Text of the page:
Just 4-8 in their last dozen games, the Yankees have hit their first real skid of the 2010 season. We all knew it was going to happen at some point, but that doesn’t make it any less disappointing. Considering the opponents (Red Sox and Rays, among others) and the fact that the majority of those games were played at home, and yeah, it’s frustrating. All of the recent injuries provide a built-in excuse, because what team wouldn’t be weakened by losing their starting catcher, two starting outfielders, and starting designated hitter?
Of course, the injuries aren’t everything. Every team has injuries, it’s part of the game. The Rays don’t have J.P. Howell or Kelly Shoppach, Boston’s missing Jacoby Ellsbury and Mike Cameron, it happens. In fact, even without Jorge Posada, Nick Swisher, Curtis Granderson, and Nick Johnson in the lineup, the Yankees still managed to score 47 runs during the seven game homestand. And that’s with Mark Teixeira enduring an 0-for-14 stretch. When you score nearly seven runs per game, you should win.
Instead, the pitching staff wasn’t able to hold up it’s end of the bargain, allowing 45 runs during that stretch. Most of that blame goes to the bullpen, which has allowed 20 runs in the last five games (16.1 IP). That’s not quite Arizona Diamondbacks bad, but it’s bad. Even more damning is that most of those runs were charged to Joba Chamberlain and Mariano Rivera, who are supposed to be rocks at the end of games. Maybe it’s not damning, maybe that’s too harsh, because it’s certainly reasonable to expect those two to perform better over a 162 game season. Remember, if they did their jobs on Sunday and Tuesday, it’s a 5-2 homestand instead of a 3-4 homestand.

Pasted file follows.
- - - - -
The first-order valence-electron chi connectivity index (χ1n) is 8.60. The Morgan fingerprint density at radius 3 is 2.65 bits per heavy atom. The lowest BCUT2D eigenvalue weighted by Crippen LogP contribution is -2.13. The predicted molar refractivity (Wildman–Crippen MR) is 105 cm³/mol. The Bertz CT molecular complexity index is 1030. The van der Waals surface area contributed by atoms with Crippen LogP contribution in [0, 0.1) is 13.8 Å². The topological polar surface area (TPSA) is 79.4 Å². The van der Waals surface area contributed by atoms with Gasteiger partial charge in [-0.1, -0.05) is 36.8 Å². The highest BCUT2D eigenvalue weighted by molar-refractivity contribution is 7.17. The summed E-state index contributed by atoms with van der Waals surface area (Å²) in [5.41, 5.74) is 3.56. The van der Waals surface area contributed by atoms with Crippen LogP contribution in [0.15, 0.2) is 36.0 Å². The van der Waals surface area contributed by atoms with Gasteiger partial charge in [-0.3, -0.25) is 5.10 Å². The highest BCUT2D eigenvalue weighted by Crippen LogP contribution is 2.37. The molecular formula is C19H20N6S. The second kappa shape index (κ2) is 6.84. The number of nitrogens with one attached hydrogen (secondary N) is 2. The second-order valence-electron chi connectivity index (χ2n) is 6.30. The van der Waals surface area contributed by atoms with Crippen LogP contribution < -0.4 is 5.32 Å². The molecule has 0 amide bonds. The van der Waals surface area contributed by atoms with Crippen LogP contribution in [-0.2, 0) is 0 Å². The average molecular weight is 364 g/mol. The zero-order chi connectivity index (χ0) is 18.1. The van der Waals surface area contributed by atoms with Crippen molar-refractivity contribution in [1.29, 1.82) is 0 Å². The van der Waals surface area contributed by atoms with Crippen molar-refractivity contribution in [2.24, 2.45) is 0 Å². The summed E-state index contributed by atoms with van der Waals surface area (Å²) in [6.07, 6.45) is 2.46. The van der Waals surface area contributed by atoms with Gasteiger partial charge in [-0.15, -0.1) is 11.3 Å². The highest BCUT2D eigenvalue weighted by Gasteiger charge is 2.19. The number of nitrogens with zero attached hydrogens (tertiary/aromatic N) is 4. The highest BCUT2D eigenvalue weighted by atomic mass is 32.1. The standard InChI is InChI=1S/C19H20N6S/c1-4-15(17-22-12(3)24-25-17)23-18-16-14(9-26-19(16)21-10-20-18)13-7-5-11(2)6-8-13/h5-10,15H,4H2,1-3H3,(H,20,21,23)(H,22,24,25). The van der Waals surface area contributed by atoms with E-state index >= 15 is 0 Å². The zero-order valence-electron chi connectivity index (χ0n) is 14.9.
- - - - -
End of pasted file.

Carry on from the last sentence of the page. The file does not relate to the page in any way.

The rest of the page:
(Devil’s Advocate: If Jonathan Papelbon does his job on Monday, it’s a 2-5 homestand)
The starters, so dominant early in the season, were just mediocre the last time through the rotation. Sergio Mitre (5 IP, 1 R) and CC Sabathia (7 IP, 1 R) did their jobs, but Phil Hughes (5 IP, 5 R), A.J. Burnett (6.2 IP, 6 R), and Andy Pettitte (5 IP, 7 R) were simply not good enough to win. The defense didn’t help much either, as Teixeira, Alex Rodriguez and Marcus Thames all contributed significant misplays during the recent schnied. The Yanks still have a sub-4.00 team ERA (3.93, to be exact) and have allowed the fourth fewest runs in the league this season, but you wouldn’t have been able to tell that by watching them over the last week or so.
Whenever the Yankees play (and more importantly, lose to) the Rays, we’re always subjected to that usual schtick about them being younger and more athletic and holding track meets on the bases and what not, and of course it’s true. The Rays are a special team, they make everyone look old. It’s not something unique to the Yanks. If the pitching had done it’s job, limiting Tampa to even just five runs a game, the series plays out much differently.
Injuries are certainly taking a toll on the Yanks’ roster, but not let’s not fall into the trap of using that as a scapegoat. The players that are healthy, specifically the pitching staff, haven’t been up to par of late. It’s not a fatal flaw or anything, it’s just a rut. It happens to every team, and it’ll happen to the Yankees again at some point this summer. They’re too talented to pitch as poorly as they did during this homestand for a prolonged stretch of time. The good news is that 16 of their next 22 games come against last place teams, so the ship could be righted in very short order.
Just don’t use the injuries as an excuse for their recent poor play, it’s lazy and a total cop-out.